Number Theory

# Postage Stamp Problem / Chicken McNugget Theorem

A family restaurant sells nuggets in packages of two sizes, 7 nuggets and 12 nuggets. Is there a maximum number of nuggets that $$\color{red}{\text{cannot}}$$ be expressed as a nonnegative combination of these package sizes?

Yes or No?

Are there any non-negative integer solutions to the equation

$13m + 15n = 170?$

Yes or No?

If $$a>4$$ is an integer that is $$\color{red}{\text{not}}$$ a multiple of 13, can we express $$11a-39$$ as a non-negative integer linear combination of $$a$$ and 13?

In a fast food restaurant, you can order buckets of doughnuts only in quantities of 7 and 19 a bucket. What is the $$\color{red}{\text{second}}$$ largest number of doughnuts you $$\color{red}{\text{cannot}}$$ buy?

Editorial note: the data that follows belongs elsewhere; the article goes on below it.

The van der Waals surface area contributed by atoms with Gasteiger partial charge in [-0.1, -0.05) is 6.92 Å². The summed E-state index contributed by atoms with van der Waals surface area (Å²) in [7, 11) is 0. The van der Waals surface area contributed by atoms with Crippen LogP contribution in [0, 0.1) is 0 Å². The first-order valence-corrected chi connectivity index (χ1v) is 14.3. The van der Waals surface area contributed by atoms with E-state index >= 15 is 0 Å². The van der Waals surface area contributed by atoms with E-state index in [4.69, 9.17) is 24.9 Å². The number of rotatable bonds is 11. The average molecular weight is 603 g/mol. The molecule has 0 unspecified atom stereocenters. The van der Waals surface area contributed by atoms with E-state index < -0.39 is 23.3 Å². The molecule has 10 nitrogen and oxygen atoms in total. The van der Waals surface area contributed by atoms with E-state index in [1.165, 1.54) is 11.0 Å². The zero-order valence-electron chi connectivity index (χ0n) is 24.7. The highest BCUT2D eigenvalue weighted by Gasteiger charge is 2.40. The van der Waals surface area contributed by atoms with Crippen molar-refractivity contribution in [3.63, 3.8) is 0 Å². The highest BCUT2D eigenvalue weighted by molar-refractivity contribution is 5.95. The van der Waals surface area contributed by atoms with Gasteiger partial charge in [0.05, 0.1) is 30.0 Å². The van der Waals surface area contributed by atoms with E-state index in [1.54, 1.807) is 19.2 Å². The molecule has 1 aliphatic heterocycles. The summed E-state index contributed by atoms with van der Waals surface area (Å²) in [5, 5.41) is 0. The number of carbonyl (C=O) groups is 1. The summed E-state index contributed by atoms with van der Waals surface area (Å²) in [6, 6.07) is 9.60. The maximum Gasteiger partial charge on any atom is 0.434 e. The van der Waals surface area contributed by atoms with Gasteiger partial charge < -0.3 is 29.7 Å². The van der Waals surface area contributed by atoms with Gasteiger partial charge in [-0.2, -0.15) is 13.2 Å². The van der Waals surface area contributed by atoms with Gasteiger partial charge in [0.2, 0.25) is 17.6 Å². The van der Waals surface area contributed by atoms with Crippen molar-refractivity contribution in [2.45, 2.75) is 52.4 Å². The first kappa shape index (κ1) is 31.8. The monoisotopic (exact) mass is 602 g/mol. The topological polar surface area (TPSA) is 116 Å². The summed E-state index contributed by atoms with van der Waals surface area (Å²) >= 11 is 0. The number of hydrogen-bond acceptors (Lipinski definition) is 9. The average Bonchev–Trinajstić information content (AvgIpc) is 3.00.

There are only two kinds of postage stamps: 12 cents and 25 cents. For some values, you can get them as linear combinations of two kinds. For others, you cannot. What is the largest possible value you $$\color{red}{\text{cannot}}$$ attain no matter which combination you choose? Give your answer in cents.

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